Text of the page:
Robert Hurst and his wife, Stacy have decided to get busy restoring the reputation of Hamburger Town.
Every fair-minded person knows Athens has long known been known as the town that invented the hamburger — despite counterclaims by unprincipled posers from other towns.
But even here, the really great burger places have been closing up in recent years.
The Hursts are former owners of Subways, here and in nine other locations, for 16 years, until “retiring a couple of years ago.
But with the burger business being what it is, they were lured out of their comfort spot to mix it up with the burger Bboys the chicken houses are always talking about in their commercials.
To get them out of that comfort zone, it would take some serious location, and some serious location and some serious location.
They found it recently, in the middle of town, and off the square.
They started Monday and continued through Tuesday and possibly into Wednesday morning. They've been knocking down some old structures owned by John Cain, to make way for a new “Mooyah” burger house at about 220 S. Palestine St.
No, they won't moo yah in the basket with their homemade, fresh-cut french fries or their never-frozen meat. This is serious Burger, and serious potato they're talking about. So they need room to flex their skills, and for you to park your vehicles.
With that in mind, they began tearing down the old Crisis Center building, the old Dr. Ayers Medical Center, and the Athens Car Audio House — the one that used to be a Goodyear Tire Store, managed by a youngster named Milburn Chaney, current tax collector for the county.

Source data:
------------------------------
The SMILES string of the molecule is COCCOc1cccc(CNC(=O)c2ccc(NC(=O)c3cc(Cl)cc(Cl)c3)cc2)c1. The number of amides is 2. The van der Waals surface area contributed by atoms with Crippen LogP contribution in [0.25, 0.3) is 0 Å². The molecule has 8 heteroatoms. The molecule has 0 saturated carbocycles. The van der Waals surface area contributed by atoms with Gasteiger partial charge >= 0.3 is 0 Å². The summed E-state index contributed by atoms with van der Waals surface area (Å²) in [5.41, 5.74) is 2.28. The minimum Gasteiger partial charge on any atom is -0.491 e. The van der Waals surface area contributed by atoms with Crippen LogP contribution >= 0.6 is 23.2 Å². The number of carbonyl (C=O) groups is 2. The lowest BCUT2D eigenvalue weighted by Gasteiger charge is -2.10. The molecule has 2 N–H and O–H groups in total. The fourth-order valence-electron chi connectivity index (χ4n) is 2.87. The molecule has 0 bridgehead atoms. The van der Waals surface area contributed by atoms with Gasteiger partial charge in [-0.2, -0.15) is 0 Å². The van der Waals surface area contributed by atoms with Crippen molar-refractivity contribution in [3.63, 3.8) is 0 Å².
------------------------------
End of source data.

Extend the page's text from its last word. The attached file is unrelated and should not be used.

This Mooyah place is part of a new franchise, and the Hursts are getting in on it early.
It started six years ago in Frisco, and advanced to McKinney, Denton, Plano and Tyler.
Of course, none of those have the original Athens burger genes flowing through their arteries.
This sacred Athens dirt, come “Novemberish,” will be a 3,600-square-foot establishment with seating for 45 people. The number of Mooyahs at press time was 36, but the Hursts admit it could be 37 in a day or two.
We haven't even mentioned serious shake yet.
Mooyah will have hand-made shakes. They didn't start doing business until 2005, but you know how it is in the Metroplex burbs. The things grow like weeds, if they're any good.
This place will not only offer the old-fashioned hamburger, but for health nuts, they'll have lettuce burgers. You know, those things where they wrap lettuce around the hamburger, and tie it with a toothpick?
So not only will they be serving fresh meat every day, they'll be offering some items for weight-conscious folks, like veggie burgers.
The buildings are being torn down by Jared Smith with Dozier Service.
“All metal and tin will be recycled. The rock and bricks will be ground up to be used for paving,” Robert Hurst said.
The Hursts grew up in McKinney where her father, a former IRS agent, went into business by a Pizza Hut, and in their younger days Robert worked a pig farm.
Remember the Smithville Hams in Virginia and Premium Standard Farms in Missouri? He worked at both those places for nine years as a pig man.
“I just decided I didn't want to work 80 or 90 hours a week to make money for somebody else,” he said.
They are looking for a tenant for their new business, but both said they plan to be owner-managers, and work in the new business, too.